lush

1
[ luhsh ]
/ lʌʃ /
||

adjective, lush·er, lush·est.

(of vegetation, plants, grasses, etc.) luxuriant; succulent; tender and juicy.
characterized by luxuriant vegetation: a lush valley.
characterized by luxuriousness, opulence, etc.: the lush surroundings of his home.

Nearby words

  1. lusatian,
  2. luschka's bursa,
  3. luschka's duct,
  4. luscious,
  5. luser,
  6. lusher,
  7. lushhead,
  8. lushy,
  9. lusitania,
  10. lusitanian

Origin of lush

1
1400–50; late Middle English lusch slack; akin to Old English lysu bad, lēas lax, Middle Low German lasch slack, Old Norse lǫskr weak, Gothic lasiws weak

Related formslush·ly, adverblush·ness, noun

lush

2
[ luhsh ]
/ lʌʃ /
Slang.

noun

drunkard; alcoholic; sot.
intoxicating liquor.

verb (used without object)

to drink liquor.

verb (used with object)

to drink (liquor).

Origin of lush

2
First recorded in 1780–90; perhaps facetious application of lush1

Dictionary.com Unabridged Based on the Random House Unabridged Dictionary, © Random House, Inc. 2019

Examples from the Web for lush


British Dictionary definitions for lush

lush

1
/ (lʌʃ) /

adjective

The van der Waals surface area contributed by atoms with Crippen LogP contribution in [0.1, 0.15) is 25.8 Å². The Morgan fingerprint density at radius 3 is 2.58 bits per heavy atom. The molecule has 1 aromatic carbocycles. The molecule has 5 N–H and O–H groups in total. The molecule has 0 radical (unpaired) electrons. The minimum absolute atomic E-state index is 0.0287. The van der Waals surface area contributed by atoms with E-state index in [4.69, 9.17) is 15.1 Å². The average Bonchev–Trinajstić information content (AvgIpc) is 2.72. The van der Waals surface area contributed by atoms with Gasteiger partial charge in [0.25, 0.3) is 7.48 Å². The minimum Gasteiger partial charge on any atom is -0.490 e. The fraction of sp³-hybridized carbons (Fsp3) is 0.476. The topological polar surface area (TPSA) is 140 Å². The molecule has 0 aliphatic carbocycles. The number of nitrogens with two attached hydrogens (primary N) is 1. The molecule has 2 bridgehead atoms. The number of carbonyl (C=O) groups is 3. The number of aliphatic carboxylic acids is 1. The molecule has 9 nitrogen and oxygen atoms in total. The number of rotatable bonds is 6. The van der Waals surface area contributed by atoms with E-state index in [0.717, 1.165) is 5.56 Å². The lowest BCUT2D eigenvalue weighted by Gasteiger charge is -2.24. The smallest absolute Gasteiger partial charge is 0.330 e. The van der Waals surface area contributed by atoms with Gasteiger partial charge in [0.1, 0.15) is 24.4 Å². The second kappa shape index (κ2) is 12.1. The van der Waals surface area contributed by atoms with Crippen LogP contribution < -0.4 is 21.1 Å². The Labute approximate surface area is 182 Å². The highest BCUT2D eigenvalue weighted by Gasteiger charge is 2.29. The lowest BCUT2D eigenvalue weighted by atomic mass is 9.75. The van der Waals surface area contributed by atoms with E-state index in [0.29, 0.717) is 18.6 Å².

(of vegetation) abounding in lavish growth
(esp of fruits) succulent and fleshy
luxurious, elaborate, or opulent
Derived Formslushly, adverblushness, noun

Word Origin for lush

C15: probably from Old French lasche lax, lazy, from Latin laxus loose; perhaps related to Old English lǣc, Old Norse lakr weak, German lasch loose

noun

a heavy drinker, esp an alcoholic
alcoholic drink

verb

US and Canadian to drink (alcohol) to excess

Word Origin for lush

C19: origin unknown

Collins English Dictionary - Complete & Unabridged 2012 Digital Edition © William Collins Sons & Co. Ltd. 1979, 1986 © HarperCollins Publishers 1998, 2000, 2003, 2005, 2006, 2007, 2009, 2012

Word Origin and History for lush
Online Etymology Dictionary, © 2010 Douglas Harper